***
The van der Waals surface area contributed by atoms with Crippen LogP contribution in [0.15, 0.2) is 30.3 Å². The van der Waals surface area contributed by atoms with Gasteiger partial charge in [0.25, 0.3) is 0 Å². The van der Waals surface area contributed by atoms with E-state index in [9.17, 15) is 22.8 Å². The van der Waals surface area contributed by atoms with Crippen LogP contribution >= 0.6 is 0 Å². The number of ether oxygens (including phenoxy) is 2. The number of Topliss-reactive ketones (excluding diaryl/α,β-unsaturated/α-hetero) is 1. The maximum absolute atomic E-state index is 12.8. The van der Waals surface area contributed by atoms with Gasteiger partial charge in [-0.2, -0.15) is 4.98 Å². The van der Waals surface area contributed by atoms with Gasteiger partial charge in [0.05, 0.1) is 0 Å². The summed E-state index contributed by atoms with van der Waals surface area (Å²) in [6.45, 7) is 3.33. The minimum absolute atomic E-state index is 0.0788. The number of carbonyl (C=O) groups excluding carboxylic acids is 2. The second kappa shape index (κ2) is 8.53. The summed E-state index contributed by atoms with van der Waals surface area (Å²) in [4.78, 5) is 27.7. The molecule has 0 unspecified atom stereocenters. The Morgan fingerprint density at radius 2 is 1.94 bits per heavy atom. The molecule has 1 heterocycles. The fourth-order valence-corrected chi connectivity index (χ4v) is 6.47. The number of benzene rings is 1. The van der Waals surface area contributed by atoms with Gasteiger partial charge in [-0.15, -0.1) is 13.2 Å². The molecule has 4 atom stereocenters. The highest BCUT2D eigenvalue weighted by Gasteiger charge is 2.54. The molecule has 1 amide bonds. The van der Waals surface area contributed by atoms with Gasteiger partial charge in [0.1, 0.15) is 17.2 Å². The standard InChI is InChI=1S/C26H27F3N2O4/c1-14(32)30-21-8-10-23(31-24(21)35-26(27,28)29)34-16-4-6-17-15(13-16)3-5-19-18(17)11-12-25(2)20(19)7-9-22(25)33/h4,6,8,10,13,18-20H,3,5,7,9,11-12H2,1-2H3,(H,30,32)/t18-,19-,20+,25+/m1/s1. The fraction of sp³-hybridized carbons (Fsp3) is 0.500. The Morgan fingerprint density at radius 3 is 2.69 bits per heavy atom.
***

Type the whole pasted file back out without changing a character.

The van der Waals surface area contributed by atoms with Crippen LogP contribution in [0.15, 0.2) is 30.3 Å². The van der Waals surface area contributed by atoms with Gasteiger partial charge in [0.25, 0.3) is 0 Å². The van der Waals surface area contributed by atoms with E-state index in [9.17, 15) is 22.8 Å². The van der Waals surface area contributed by atoms with Crippen LogP contribution >= 0.6 is 0 Å². The number of ether oxygens (including phenoxy) is 2. The number of Topliss-reactive ketones (excluding diaryl/α,β-unsaturated/α-hetero) is 1. The maximum absolute atomic E-state index is 12.8. The van der Waals surface area contributed by atoms with Gasteiger partial charge in [-0.2, -0.15) is 4.98 Å². The van der Waals surface area contributed by atoms with Gasteiger partial charge in [0.05, 0.1) is 0 Å². The summed E-state index contributed by atoms with van der Waals surface area (Å²) in [6.45, 7) is 3.33. The minimum absolute atomic E-state index is 0.0788. The number of carbonyl (C=O) groups excluding carboxylic acids is 2. The second kappa shape index (κ2) is 8.53. The summed E-state index contributed by atoms with van der Waals surface area (Å²) in [4.78, 5) is 27.7. The molecule has 0 unspecified atom stereocenters. The Morgan fingerprint density at radius 2 is 1.94 bits per heavy atom. The molecule has 1 heterocycles. The fourth-order valence-corrected chi connectivity index (χ4v) is 6.47. The number of benzene rings is 1. The van der Waals surface area contributed by atoms with Gasteiger partial charge in [-0.15, -0.1) is 13.2 Å². The molecule has 4 atom stereocenters. The highest BCUT2D eigenvalue weighted by Gasteiger charge is 2.54. The molecule has 1 amide bonds. The van der Waals surface area contributed by atoms with Gasteiger partial charge in [0.1, 0.15) is 17.2 Å². The standard InChI is InChI=1S/C26H27F3N2O4/c1-14(32)30-21-8-10-23(31-24(21)35-26(27,28)29)34-16-4-6-17-15(13-16)3-5-19-18(17)11-12-25(2)20(19)7-9-22(25)33/h4,6,8,10,13,18-20H,3,5,7,9,11-12H2,1-2H3,(H,30,32)/t18-,19-,20+,25+/m1/s1. The fraction of sp³-hybridized carbons (Fsp3) is 0.500. The Morgan fingerprint density at radius 3 is 2.69 bits per heavy atom.